During his career, he has been an educator for many professional societies, including the CAP, the American Society of Colposcopy and Cervical Pathology (Board of Directors; Chairman of the Pathology Consultation Committee), the American College of Obstetrics and Gynecology, the American Gastroenterological Association, and the International Organization for Statistical Studies on Diseases of the Esophagus. The USCAP, however, has provided his most extensive experience in postgraduate education. His major activities with this Society include Co-director of three Short Courses at the Annual Meeting; Director of three Short Courses at the Summer Diagnostic Pathology Update Course, and Director of a Short Course at the IAP Meeting in Montreal (2006). He served as a faculty member for the Gastrointestinal Specialty Evening Conference, subsequently acted as its Moderator (1995-1998), and with Dr. Robert Petras, was Co-director of the Long Course, "New Concepts in Gastrointestinal Pathology" at the Annual Meeting in 2002. Other experiences included service on the Education Committee, two terms on the Abstract Review Board, and participation in the Ambassador Program for residents and fellows at the Annual Meeting. Dr. Antonioli was honored to receive the F. K. Mostofi Distinguished Service Award in 2004.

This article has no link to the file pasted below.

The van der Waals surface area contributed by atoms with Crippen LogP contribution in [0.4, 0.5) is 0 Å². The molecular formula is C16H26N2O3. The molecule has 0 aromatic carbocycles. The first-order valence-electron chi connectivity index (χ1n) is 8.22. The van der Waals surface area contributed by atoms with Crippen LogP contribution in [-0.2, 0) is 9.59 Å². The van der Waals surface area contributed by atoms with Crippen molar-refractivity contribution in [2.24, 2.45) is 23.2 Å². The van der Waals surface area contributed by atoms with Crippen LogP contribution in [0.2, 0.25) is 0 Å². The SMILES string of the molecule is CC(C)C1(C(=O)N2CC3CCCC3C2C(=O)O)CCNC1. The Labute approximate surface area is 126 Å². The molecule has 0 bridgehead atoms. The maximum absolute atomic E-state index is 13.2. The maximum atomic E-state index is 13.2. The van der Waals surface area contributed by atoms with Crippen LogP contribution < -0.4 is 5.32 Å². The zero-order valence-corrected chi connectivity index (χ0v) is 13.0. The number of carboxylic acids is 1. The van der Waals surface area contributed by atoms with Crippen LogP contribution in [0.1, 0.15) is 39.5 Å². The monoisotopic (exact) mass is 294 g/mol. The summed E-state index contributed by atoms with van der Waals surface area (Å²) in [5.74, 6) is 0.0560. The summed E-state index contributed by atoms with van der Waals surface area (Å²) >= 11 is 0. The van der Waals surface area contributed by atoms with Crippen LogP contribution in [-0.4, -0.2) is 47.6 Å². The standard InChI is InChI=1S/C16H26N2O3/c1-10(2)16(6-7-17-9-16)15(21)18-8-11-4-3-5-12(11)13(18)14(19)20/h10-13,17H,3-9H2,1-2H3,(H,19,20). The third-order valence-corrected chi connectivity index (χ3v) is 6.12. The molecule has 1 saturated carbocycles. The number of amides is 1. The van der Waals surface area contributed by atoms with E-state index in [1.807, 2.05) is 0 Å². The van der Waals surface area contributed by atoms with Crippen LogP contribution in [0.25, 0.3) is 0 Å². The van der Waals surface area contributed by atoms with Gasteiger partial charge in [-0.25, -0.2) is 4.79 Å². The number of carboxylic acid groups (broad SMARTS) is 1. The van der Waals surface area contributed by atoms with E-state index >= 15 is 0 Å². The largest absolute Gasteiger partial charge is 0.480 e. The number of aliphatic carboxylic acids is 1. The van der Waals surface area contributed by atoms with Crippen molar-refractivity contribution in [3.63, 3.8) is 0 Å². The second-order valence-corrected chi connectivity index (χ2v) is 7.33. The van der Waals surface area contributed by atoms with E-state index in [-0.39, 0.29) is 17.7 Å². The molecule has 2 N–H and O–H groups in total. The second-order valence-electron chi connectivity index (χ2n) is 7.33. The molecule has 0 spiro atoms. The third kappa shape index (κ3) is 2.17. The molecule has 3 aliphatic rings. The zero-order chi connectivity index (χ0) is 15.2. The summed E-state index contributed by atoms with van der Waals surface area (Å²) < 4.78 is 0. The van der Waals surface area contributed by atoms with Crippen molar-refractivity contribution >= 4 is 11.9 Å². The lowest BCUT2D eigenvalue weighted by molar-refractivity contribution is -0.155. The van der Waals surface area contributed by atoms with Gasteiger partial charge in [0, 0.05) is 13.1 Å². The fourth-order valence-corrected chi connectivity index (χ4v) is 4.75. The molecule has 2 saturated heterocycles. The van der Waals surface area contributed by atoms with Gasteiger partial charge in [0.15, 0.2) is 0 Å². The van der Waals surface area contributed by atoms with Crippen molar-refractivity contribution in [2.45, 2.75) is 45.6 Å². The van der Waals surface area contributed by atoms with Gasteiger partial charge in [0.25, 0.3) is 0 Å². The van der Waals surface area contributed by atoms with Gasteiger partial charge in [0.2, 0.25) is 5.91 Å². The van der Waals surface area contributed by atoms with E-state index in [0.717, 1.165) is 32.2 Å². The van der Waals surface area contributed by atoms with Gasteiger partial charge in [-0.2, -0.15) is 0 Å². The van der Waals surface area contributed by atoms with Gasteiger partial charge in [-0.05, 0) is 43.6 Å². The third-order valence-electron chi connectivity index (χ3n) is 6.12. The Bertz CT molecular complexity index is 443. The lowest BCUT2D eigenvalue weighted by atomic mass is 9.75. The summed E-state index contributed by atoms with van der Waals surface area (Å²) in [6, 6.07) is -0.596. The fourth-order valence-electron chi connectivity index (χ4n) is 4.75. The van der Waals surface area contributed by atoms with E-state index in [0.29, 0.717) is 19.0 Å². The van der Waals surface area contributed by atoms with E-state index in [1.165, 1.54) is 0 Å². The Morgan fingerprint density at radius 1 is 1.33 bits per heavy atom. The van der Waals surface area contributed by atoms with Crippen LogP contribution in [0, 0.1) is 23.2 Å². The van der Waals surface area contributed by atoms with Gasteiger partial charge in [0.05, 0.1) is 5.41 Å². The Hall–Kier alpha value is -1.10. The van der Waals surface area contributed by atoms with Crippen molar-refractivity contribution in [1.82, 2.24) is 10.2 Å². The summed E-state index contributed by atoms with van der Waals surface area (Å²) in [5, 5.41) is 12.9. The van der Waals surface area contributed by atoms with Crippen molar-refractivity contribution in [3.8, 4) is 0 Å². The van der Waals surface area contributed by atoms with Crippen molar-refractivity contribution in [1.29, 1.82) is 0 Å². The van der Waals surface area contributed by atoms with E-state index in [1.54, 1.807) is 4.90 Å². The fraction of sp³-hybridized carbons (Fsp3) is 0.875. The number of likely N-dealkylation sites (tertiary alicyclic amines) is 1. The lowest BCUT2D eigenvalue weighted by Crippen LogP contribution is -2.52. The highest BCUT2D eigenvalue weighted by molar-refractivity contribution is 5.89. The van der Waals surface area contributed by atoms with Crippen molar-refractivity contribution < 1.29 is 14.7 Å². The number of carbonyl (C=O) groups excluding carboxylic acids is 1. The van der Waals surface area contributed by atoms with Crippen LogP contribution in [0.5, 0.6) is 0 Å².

During his career, Dr. Antonioli has been the recipient of numerous visiting professorships and invitations to present or participate in postgraduate courses and symposia in the continental United States, Puerto Rico, Canada, and Europe. He has served on multiple National Institutes of Health Program Project site visits and SPORE review committees on esophageal, gastric, pancreatic, and colorectal neoplasia. He has been a manuscript reviewer for 17 journals, served on the Editorial Review Boards of the American Journal of Surgical Pathology, Human Pathology, Modern Pathology, and the American Journal of Gastroenterology, and was one of the Editors for the first three editions of Sternberg's Diagnostic Surgical Pathology. From 2004 to 2007, he was a member of the expert working group on the diagnostic evaluation of ulcerative colitis, Crohn's disease, and indeterminate colitis sponsored by the Crohn's and Colitis Foundation and the North American Society of Pediatric Gastroenterology, Hepatology and Nutrition. These deliberations resulted in the publication of a major position paper in 2007.
Dr. Antonioli has commented that "Harvey Goldman was always supportive of my efforts and a critical but constructive reviewer of my work; he certainly kept me honest and busy. He contributed in no small measure to whatever professional successes I have achieved. I feel greatly honored to share with Henry Appelman the first Harvey Goldman Teacher and Mentor Award."